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Closure of UNESCO's 60th anniversary celebrations
concert_250.JPG The exact anniversary of 4 November 1946, official date of the UNESCO Constitution’s entry into force, was marked by three of these events. They were representative of the myriad initiatives launched during this long cycle, and they are cited here in tribute to all the rest.

On 4 November, in Valencia (Spain), the Spanish National Commission held a major commemorative ceremony. As on 16 November 2005, the last three Directors-General and some outstanding international personalities took part. The gathering provided a final flourish to the series of events Member States and their national commissions staged in honor of UNESCO, in the spirit of complete decentralization prevailing throughout the celebration.

On 6 November at UNESCO in Paris, part three of a musical triptych entitled “Mozart but not only” was performed, involving Mozart and music in a dialogue between cultures and different musical traditions. Shared harmony helps “to build the defenses of peace”, and this occasion, like those of 16 November 2005 and 8 March 2006 (Women’s Day), represented a joyous opportunity for sharing among musicians from over 40 countries.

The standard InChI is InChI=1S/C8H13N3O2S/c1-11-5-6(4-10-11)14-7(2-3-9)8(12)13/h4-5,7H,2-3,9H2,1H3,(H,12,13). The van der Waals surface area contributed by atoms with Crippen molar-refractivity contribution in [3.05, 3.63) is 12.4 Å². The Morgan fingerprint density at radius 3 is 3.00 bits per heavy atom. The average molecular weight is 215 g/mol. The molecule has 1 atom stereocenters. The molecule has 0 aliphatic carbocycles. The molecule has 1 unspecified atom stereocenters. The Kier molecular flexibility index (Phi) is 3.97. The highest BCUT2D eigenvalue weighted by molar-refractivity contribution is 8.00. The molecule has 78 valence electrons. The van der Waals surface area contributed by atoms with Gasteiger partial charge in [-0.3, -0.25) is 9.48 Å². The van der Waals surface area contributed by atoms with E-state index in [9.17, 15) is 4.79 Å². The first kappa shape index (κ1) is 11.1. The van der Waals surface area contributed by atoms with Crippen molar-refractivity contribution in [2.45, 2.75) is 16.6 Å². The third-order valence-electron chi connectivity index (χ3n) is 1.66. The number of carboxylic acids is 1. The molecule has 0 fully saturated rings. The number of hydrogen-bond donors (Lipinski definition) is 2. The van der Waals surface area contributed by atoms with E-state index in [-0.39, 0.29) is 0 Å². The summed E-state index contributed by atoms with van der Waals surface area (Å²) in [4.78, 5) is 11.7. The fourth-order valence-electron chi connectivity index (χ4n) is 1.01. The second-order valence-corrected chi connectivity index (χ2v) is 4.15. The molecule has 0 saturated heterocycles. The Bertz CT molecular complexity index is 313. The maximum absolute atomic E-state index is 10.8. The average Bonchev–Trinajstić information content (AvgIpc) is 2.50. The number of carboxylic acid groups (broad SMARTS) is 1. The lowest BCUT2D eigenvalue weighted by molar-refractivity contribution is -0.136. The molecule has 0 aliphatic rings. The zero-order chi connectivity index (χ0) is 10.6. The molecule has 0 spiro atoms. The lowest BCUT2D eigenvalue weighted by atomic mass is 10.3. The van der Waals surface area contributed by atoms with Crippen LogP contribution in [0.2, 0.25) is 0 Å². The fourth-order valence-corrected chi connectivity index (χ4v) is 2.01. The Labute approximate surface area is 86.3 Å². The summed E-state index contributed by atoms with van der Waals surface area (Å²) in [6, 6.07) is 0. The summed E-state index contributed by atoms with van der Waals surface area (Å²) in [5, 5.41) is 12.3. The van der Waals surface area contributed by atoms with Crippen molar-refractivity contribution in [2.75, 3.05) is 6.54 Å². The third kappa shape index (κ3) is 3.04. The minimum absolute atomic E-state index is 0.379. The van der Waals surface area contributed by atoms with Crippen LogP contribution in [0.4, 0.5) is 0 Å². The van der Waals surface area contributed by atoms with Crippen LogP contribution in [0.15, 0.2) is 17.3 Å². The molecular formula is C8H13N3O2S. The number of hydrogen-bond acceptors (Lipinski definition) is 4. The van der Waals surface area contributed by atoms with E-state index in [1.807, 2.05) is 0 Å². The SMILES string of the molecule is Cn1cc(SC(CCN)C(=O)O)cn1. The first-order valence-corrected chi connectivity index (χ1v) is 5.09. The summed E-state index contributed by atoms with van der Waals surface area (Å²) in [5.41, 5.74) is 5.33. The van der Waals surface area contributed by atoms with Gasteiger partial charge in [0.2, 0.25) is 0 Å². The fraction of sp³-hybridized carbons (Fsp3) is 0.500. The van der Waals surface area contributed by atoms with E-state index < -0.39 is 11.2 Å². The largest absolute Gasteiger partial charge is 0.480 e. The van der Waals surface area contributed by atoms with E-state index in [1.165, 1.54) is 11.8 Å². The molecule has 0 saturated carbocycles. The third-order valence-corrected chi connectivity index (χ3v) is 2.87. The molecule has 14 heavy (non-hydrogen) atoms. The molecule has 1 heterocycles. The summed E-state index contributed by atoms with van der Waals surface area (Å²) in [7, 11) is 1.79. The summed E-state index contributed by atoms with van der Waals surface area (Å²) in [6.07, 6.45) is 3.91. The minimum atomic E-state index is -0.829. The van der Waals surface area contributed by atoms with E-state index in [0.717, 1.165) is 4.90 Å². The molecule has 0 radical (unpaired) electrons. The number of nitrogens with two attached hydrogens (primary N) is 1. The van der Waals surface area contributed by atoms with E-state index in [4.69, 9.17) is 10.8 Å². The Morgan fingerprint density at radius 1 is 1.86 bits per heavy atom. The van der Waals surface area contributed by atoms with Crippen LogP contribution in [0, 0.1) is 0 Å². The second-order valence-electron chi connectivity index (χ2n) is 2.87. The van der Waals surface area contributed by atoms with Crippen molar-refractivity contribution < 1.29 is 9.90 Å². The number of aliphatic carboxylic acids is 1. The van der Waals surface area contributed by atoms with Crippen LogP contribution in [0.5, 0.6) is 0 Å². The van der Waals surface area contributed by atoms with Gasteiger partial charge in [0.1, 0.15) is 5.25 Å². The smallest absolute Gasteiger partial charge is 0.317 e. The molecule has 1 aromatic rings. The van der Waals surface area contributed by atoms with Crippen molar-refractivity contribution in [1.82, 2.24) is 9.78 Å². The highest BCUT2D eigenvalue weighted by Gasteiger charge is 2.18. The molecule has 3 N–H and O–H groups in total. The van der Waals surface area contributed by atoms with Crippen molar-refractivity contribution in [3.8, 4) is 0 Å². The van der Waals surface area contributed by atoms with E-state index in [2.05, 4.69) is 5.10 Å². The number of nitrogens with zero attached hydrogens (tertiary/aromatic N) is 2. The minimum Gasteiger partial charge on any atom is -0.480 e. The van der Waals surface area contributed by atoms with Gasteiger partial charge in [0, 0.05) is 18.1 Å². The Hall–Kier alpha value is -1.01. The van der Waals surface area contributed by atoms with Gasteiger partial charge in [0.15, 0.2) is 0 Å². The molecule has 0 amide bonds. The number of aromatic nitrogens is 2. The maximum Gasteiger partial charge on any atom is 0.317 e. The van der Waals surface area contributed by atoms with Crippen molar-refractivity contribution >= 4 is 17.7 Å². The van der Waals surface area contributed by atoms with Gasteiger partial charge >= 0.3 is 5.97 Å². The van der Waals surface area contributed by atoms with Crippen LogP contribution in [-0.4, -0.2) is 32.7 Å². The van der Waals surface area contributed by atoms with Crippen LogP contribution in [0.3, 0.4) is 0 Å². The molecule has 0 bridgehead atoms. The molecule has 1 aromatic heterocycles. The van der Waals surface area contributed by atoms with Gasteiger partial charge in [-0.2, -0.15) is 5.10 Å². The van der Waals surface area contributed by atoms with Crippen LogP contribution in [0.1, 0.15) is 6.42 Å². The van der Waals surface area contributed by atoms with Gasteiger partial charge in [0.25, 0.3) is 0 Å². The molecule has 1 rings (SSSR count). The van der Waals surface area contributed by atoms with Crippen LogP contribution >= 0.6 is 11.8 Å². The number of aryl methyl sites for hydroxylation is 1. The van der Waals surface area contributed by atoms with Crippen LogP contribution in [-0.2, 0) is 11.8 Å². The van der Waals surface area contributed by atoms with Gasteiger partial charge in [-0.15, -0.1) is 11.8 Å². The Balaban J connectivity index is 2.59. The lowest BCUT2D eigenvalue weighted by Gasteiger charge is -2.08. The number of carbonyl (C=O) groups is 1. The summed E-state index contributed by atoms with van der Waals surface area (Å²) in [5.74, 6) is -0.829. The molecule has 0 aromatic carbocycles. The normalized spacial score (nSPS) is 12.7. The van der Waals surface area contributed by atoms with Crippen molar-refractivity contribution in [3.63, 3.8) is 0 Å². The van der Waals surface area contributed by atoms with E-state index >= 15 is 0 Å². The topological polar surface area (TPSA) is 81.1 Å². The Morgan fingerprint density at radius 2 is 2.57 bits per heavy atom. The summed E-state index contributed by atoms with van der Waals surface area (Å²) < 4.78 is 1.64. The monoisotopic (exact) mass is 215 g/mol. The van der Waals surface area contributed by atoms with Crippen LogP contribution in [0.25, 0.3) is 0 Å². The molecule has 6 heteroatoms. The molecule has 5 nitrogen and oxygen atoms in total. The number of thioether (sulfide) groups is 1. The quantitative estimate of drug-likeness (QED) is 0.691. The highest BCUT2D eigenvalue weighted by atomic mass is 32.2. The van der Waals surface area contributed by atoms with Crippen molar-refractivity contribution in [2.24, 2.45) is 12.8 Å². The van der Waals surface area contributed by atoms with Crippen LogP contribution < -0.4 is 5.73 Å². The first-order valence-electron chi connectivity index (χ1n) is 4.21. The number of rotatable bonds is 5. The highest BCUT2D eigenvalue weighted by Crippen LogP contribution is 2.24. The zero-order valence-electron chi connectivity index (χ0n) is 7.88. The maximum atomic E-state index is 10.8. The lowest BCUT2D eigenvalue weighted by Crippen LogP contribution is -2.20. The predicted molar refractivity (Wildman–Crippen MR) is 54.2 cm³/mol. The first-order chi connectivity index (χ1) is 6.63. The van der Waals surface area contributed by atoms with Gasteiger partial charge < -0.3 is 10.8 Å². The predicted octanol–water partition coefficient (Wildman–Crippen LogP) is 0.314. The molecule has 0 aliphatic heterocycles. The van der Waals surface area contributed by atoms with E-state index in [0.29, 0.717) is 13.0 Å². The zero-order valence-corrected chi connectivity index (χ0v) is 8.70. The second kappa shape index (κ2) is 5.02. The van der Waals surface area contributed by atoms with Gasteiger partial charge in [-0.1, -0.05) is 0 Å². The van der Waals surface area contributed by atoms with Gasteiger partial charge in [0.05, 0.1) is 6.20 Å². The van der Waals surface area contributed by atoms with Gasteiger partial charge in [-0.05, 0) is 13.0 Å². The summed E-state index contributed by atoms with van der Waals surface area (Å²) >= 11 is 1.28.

Finally, for the duration of the date “4 November” on the planet, meaning 36 hours starting at midnight Paris time, a team of volunteer radio operators on UNESCO’s roof set up more than 5000 links all over the world with the magic of shortwave communication. They used techniques (morse and phone) that gave life to global communications for a century and a half, and that are now in the process of becoming intangible cultural heritage, a language threatened with extinction. The project embodied the range of UNESCO ideals in all their glory: creating links between people for greater mutual understanding, highlighting precious heritage, directly involving civil society, promoting the free flow of ideas, putting science to its best uses and educating.

The close of “Belle Ile en Ciel”, the exhibition which swathed UNESCO headquarters in satellite portraits of the Earth, marked the end of this fertile period of celebrating the last 60 years. Yesterday UNESCO entered fully into its seventh decade.

Photo: © UNESCO / M. Ravassard

Author(s) Philippe Ratte
Website 1 (URL)
Publication Date 07 Nov 2006
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